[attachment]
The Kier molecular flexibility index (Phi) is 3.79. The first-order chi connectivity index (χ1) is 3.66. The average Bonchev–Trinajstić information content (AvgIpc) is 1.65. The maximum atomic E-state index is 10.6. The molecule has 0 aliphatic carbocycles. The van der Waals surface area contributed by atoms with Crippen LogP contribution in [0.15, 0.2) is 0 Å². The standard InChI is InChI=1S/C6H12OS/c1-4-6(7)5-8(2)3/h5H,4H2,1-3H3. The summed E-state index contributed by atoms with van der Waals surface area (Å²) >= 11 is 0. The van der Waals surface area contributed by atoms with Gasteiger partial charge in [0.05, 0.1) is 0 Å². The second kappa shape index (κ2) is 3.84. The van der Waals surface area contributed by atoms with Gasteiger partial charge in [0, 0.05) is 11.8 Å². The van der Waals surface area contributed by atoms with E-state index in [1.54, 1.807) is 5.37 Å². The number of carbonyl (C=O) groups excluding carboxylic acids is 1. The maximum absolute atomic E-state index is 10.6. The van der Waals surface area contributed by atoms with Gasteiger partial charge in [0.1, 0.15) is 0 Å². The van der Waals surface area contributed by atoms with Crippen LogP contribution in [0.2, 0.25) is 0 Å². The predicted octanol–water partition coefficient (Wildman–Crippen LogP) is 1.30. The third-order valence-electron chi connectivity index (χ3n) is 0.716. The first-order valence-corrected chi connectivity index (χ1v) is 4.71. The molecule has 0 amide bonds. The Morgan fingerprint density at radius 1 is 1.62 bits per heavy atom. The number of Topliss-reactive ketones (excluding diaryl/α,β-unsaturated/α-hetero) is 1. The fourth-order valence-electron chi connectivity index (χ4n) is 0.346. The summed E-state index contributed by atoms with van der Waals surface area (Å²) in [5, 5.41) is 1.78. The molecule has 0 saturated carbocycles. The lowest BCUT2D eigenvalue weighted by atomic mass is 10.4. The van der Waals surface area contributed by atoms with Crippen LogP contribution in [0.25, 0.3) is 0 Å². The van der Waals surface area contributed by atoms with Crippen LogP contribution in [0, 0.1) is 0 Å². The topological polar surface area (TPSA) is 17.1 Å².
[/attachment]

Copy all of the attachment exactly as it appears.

The Kier molecular flexibility index (Phi) is 3.79. The first-order chi connectivity index (χ1) is 3.66. The average Bonchev–Trinajstić information content (AvgIpc) is 1.65. The maximum atomic E-state index is 10.6. The molecule has 0 aliphatic carbocycles. The van der Waals surface area contributed by atoms with Crippen LogP contribution in [0.15, 0.2) is 0 Å². The standard InChI is InChI=1S/C6H12OS/c1-4-6(7)5-8(2)3/h5H,4H2,1-3H3. The summed E-state index contributed by atoms with van der Waals surface area (Å²) >= 11 is 0. The van der Waals surface area contributed by atoms with Gasteiger partial charge in [0.05, 0.1) is 0 Å². The second kappa shape index (κ2) is 3.84. The van der Waals surface area contributed by atoms with Gasteiger partial charge in [0, 0.05) is 11.8 Å². The van der Waals surface area contributed by atoms with E-state index in [1.54, 1.807) is 5.37 Å². The number of carbonyl (C=O) groups excluding carboxylic acids is 1. The maximum absolute atomic E-state index is 10.6. The van der Waals surface area contributed by atoms with Gasteiger partial charge in [0.1, 0.15) is 0 Å². The van der Waals surface area contributed by atoms with Crippen LogP contribution in [0.2, 0.25) is 0 Å². The predicted octanol–water partition coefficient (Wildman–Crippen LogP) is 1.30. The third-order valence-electron chi connectivity index (χ3n) is 0.716. The first-order valence-corrected chi connectivity index (χ1v) is 4.71. The molecule has 0 amide bonds. The Morgan fingerprint density at radius 1 is 1.62 bits per heavy atom. The number of Topliss-reactive ketones (excluding diaryl/α,β-unsaturated/α-hetero) is 1. The fourth-order valence-electron chi connectivity index (χ4n) is 0.346. The summed E-state index contributed by atoms with van der Waals surface area (Å²) in [5, 5.41) is 1.78. The molecule has 0 saturated carbocycles. The lowest BCUT2D eigenvalue weighted by atomic mass is 10.4. The van der Waals surface area contributed by atoms with Crippen LogP contribution in [0.25, 0.3) is 0 Å². The van der Waals surface area contributed by atoms with Crippen LogP contribution in [0, 0.1) is 0 Å². The topological polar surface area (TPSA) is 17.1 Å².